While most upscale chefs and restaurant owners either shuddered or struggled throughout the COVID-19 pandemic, chef David Burke opened four new restaurants in New Jersey. The latest, Red Horse by David Burke, is set to open March 24 in an elegant Victorian structure that was once home to Fromagerie, where Burke kick-started his career. An avid contemporary art collector, Burke found an enigmatic oil painting of a red horse by Vietnamese artist Tuan Tran, and became so taken with it that he bought it on the spot and named his restaurant after it. Plus, his father’s nickname is Big Red, and the restaurant is in New Jersey’s horse country, so the name Red Horse seemed fitting.
A modern American steakhouse with an undeniable Asian influence, Red Horse is bringing sexy back: The sprawling space will feature a full-service lounge with enough seating for 40 people, a main dining room, and a loft on the second level that will host glamorous weekly theme nights. What’s more, he invited Santangelo to curate all of the art, and she did not disappoint. The whole first level features captivating equine photography by Monica Stevenson, sculptural mouth-blown glass installations that were a collective effort between local gallery Hot Sand and Burke himself, and, of course, the painting of the red horse that started it all.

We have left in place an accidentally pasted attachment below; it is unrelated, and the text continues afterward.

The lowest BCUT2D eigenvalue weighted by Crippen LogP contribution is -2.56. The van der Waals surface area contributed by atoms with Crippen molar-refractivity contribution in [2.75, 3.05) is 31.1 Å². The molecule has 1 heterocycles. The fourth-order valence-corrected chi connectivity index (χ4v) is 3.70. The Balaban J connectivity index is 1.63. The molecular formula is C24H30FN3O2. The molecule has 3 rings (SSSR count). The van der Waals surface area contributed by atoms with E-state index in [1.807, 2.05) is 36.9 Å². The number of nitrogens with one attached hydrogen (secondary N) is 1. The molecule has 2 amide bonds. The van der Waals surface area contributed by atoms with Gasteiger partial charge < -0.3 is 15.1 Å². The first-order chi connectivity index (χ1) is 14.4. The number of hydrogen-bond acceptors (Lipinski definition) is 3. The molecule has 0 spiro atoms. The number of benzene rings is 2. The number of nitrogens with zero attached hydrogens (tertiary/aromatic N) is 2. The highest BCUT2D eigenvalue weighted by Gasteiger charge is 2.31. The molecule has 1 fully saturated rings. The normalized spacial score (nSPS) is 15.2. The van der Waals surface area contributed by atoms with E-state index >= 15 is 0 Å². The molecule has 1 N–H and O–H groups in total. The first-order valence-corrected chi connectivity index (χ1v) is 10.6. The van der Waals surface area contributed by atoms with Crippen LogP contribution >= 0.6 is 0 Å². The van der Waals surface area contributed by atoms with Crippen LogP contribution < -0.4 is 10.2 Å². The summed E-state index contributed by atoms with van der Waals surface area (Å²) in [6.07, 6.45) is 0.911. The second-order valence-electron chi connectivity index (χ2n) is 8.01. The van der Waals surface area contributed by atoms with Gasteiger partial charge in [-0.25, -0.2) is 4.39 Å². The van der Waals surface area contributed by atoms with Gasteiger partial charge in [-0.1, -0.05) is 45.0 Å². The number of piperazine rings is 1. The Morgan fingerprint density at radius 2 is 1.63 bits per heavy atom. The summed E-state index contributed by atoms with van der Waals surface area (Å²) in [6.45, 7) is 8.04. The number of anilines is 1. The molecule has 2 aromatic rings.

Santangelo adds, “When it comes to a restaurant’s art, I think of flavor—literally. I ask myself, What’s the local flavor and what’s the flavor of the restaurant? It’s about placemaking. I let myself be inspired by the interior design, the menu, and the guests.”
Home to the historic Lyric Theatre and Knight Beat Club where such luminaries as Count Basie, Duke Ellington, Ella Fitzgerald, Sam Cooke, and Aretha Franklin have performed, Miami’s Overtown neighborhood is just as happening as ever. Just a short drive from South Beach, chef Marcus Samuelsson’s Red Rooster serves upscale comfort food in a vibrant and colorful space.
Curated by Derek Fleming and Michael Simkins, the impressive art collection is as eclectic as the menu, with works from American artists including Rashid Johnson, Mickalene Thomas, Kara Walker, Pope L., and Hank Willis Thomas. The goal? To inspire conversation and celebrate the abundant African American influence on the visual arts.